6 Keys to Challenging the Process

One of the worse pieces of advice for a leader is, "If it isn't broke, don't fix it." We live in a rapidly changing environment and if you wait until something doesn't work anymore, it is probably too late to fix it.

One of the best examples of this is Kodak. In 1976, Kodak had 85% market share in cameras and 90% market share in film. The company employed around 120,000 people. A year earlier, in 1975, a Kodak engineer invented the digital camera. Kodak executives did not think the digital camera would catch on and kept their focus on film.

At this point, we know the rest of the story. Kodak declared bankruptcy in 2012 as digital dominates. I also wonder when the last time you took a roll of film in to be developed (or even where you can do this today?)

The third practice of exemplary leadership as defined by The Leadership Challenge is Challenge the Process. As a leader, you continually need to be looking for changes you can make to improve. This doesn't mean you need to change everything, as this would exhaust your team, but need to be looking for improvement.

When I became Vice President of Student Services at Mid-Plains Community College, I knew I wanted to change our student on-boarding process from the time they were admitted through the first two weeks of classes. From working at a university and another community college I had seen a couple different ways to register and orient students. I had my ideas but knew I couldn't dictate what I wanted everyone else to do.

We started with a small team of senior leaders and mapped out everything we wanted to have happen and at what time in the on-boarding journey it should happen. Then, for the different topics, I met with the individuals who worked in that area one on one to get their thoughts on what they could provide students at registration days, during orientation, or at any point in the student’s journey. I was able to incorporate their recommendations and get their buy in through this process. It took a lot of time, but it was worth it.

We then made some changes, with the most drastic change being a completely revamped registration day. This made people nervous as they were comfortable in the old process and it did get students registered. The first registration day, the new format did not work as we had students backed up at every station they needed to visit. One person, who I think was opposed to making some of the changes, was vocal about changing back to the old way. I went and met with her one on one and asked for her thoughts on how we could change the new format to make it flow better. She had some great insight that we were able to implement to improve the new format.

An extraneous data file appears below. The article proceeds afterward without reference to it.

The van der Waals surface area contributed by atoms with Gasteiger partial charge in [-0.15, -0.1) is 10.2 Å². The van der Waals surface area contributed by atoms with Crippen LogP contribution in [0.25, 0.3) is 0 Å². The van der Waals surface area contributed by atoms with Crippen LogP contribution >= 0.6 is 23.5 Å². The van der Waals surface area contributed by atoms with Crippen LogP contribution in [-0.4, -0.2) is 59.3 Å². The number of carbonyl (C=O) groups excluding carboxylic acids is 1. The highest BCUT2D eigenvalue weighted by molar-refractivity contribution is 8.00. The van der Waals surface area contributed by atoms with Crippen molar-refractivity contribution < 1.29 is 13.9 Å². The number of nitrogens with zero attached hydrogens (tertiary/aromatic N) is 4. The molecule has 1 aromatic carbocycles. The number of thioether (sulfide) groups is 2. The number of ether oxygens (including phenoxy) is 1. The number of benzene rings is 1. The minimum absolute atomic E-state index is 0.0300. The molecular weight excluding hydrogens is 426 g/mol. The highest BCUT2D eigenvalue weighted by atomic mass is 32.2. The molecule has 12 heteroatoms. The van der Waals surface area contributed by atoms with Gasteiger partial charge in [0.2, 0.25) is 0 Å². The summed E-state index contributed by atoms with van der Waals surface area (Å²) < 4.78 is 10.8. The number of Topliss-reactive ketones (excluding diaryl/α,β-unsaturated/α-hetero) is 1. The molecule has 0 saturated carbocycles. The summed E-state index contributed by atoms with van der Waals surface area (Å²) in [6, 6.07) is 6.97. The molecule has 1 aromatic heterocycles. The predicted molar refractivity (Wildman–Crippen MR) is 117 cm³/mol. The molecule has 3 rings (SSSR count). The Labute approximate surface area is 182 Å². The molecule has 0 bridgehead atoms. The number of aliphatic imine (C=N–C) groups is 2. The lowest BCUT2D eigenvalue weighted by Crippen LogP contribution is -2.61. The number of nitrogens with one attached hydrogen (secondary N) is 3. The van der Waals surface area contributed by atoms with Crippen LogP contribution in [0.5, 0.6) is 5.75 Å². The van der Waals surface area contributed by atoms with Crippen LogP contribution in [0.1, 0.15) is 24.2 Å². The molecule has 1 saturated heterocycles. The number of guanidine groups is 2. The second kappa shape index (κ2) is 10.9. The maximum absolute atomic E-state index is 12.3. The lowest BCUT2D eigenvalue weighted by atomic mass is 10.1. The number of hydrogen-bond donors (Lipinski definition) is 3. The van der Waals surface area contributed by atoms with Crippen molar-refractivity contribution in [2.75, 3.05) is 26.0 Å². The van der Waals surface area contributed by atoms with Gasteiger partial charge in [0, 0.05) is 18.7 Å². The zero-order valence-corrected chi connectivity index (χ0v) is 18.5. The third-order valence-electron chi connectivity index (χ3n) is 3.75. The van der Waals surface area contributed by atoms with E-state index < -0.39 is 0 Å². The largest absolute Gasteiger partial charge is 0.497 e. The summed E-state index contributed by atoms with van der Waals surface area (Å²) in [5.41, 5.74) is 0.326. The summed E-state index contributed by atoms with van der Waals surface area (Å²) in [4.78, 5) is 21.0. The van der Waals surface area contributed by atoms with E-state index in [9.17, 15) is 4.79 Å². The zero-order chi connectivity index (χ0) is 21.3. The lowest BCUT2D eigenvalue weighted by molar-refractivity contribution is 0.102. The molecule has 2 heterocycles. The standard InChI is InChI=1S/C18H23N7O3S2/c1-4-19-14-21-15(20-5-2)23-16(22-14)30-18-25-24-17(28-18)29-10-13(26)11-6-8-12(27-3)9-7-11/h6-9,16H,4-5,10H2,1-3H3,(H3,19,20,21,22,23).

In a couple of months, we made a few smaller changes and the new registration days gave students a better experience to be ready for college and our staff felt great about how we were able to serve students. Over time, we saw significant increase in our fall to fall retention and graduation rates with improved on-boarding being one piece to this.

As a leader, it is your job to continue to look for ways to improve your processes. Here are six keys I've learned:

1. When thinking about change, start with a small group that can have an honest conversation about what needs to change.

2. Visit one on one with key stakeholders to get their feedback and to illustrate the benefits of making the change.

3. Illustrate the why behind making the change, not just the what and how. This will create more buy in.

4. As you implement the change, be willing to get feedback from everyone, especially some of the critics and adjust the plan.

5. Encourage the rest of your staff to look at areas they can make changes and enable them to this. If it doesn't work, get feedback on what they learned and encourage them to look for a new area to make change.

6. Continue to learn, especially from fields outside your industry, to see what improvements you can make.

Sometimes it is helpful to bring in outside perspective to look at what areas you might need to change and to facilitate these conversations. If this is the case, let me know if I can help.

 

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